Rethinking approaches to recruitment – reality or flights of fancy?
Most literature on trends in human resources management seem to agree on the need to give better (and more humane) treatment to the employee in the recruitment process. I have been pleasantly surprised to see no less than the HR Trend Institute addressing this subject in its publication, the “10 inspiring HR Trends for 2019.”
The HR Institute ponders whether HR practices could reform to a point where “the individual needs, wishes and capabilities of candidates” can receive better attention than those of the organisation. I quickly envision a win-win situation.
In part, the Institute notes that, “traditionally, many HR-practices take the needs of the organization as the starting point. An example is recruitment: we have an organisational structure, with a hierarchy, and well-defined jobs. Next step: how do we find the candidates that can fill the vacancy?”
The Institute’s searching question is not surprising. After all, in their book, The Witch Doctors, John Micklethwait and Adrian Wooldridge write that “modern management theory is obsessed with ‘change’ of one sort or another: how to generate it; how to respond to it; how to stop being swept away by it.”
My piece this week wishes to amplify the HR Trend Institute question. Is it possible, at all, to find and use kinder methods of identifying the correct candidates for job openings? Methods that would, among other things, minimize the unnecessarily long process of recruitment? And still deliver high-quality candidates?
In an age where we seek less and not more of the paper trail, this hypothetical outlook seems possible. Of course, it should still subscribe to the test of due diligence.
Jonathan Dawson has written about the sad and clearly overwhelming experiences of “an in-house recruiter in my (his) network.” He says the recruiter sifts through one thousand CVs or resumes every single month.
He argues that the process is inefficient, time-consuming and can yield mediocre results. I think his observations gain more traction when we consider that most resumes use similar, downloadable, templates. And Dawson correctly asks: “is this really the best way to find quality candidates?”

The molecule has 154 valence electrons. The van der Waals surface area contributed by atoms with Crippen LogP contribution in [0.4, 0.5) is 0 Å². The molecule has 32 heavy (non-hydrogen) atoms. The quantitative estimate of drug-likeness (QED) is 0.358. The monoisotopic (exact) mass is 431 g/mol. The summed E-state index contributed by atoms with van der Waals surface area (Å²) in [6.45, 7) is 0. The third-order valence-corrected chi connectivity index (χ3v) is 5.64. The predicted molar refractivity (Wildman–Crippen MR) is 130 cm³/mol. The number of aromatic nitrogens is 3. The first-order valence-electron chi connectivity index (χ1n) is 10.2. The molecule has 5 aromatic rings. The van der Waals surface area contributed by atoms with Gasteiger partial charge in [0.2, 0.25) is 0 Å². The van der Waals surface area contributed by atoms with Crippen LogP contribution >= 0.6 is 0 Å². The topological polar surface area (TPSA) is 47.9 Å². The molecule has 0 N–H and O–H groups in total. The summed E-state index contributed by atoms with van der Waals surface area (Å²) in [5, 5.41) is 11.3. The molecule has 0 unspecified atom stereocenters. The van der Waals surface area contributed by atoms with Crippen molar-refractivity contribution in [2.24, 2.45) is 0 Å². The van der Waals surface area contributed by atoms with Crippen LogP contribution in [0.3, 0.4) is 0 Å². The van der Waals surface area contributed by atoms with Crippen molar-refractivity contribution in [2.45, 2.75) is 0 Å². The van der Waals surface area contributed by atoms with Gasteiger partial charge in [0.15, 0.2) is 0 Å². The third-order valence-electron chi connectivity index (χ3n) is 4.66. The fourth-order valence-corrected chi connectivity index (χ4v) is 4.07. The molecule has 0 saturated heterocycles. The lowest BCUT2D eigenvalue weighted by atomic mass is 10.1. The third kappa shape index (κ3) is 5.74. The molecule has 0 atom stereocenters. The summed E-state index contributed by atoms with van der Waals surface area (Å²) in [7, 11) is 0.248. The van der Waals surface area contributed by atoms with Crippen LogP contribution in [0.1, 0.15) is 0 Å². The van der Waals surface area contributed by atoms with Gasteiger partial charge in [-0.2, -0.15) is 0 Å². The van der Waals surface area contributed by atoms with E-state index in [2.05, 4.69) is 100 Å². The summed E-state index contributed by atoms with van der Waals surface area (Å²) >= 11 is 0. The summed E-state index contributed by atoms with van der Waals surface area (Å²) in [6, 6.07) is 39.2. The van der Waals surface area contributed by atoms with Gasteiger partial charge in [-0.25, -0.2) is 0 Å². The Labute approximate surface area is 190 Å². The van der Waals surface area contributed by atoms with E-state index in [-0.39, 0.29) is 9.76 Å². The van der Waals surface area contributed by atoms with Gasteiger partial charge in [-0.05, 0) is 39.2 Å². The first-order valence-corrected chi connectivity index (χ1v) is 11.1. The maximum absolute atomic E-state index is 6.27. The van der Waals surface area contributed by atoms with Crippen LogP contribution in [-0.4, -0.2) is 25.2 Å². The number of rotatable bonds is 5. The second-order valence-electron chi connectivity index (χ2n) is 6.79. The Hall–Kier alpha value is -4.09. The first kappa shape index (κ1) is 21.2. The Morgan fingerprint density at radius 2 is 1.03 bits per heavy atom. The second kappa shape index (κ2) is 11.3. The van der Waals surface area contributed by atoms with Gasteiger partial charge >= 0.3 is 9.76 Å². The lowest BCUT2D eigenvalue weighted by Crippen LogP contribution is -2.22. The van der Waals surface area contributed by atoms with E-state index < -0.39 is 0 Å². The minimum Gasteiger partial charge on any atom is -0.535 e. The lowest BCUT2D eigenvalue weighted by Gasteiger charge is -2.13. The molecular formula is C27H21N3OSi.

Content marketer Brenda Savoie reinforces the argument by noting that “there is always the possibility that you will end up hiring the wrong person…the wrong person who can turn out to be lazy and unmotivated; unqualified; or negatively affect the atmosphere in the workplace.”
One organization which has apparently disposed of the requirement for resumes is The Better Software Company. Its owner, Steve Cody, justifies the decision: “we want to know the kind of person you are, not the skills and characteristics you display on a resume. Character and track record are important attributes that we look for when hiring.”
Mark Babbit who helps to connect interns with internships also lends his support to this view. He says “if anything, using the bloated content contained in most resumes is going into the relationship blind.”
Author Danny Iny who wrote Engagement from Scratch is another supporter of a hiring process that does not require CVs or resumes. He suggests the option of rethinking the traditional job advertisement.
“Instead of posting a generic advert and asking people to send resumes, pre-qualify candidates by using filters in your adverts. A filter is a task a candidate is required to do in order to demonstrate that they have the necessary skills for a role and that they want the job.”
The filters can test demonstrable strengths needed for the position; a candidate’s persuasion skills; attention to detail and use of technology. The caveat is that a filter should be relevant to the skill set that is required to succeed on a job.
Further, the proponents of the approach believe that it reviews actual examples of a candidate’s skills, and has a better chance of yielding high-quality candidates.
“Depending on the nature of the role, we may also assign a project that will simulate a real-world assignment that the candidate is likely to meet. And we assess the project on excellence of work as well as timeliness.”
While I feel encouraged by these voices, the conclusion still seems to favour organizations. Iny is unambiguous in his stance: “I don’t want to spend my valuable time interviewing twenty candidates. I want to interview the best two or three for the position.”
It is for this reason that the HR Trend Institute still asks the questions: “what do we want new employees to know when they enter the organization? The reverse question is hardly ever asked: what can we learn from the new employees who enter the organization?”
2019-05-31 09:51:08 | 1 years ago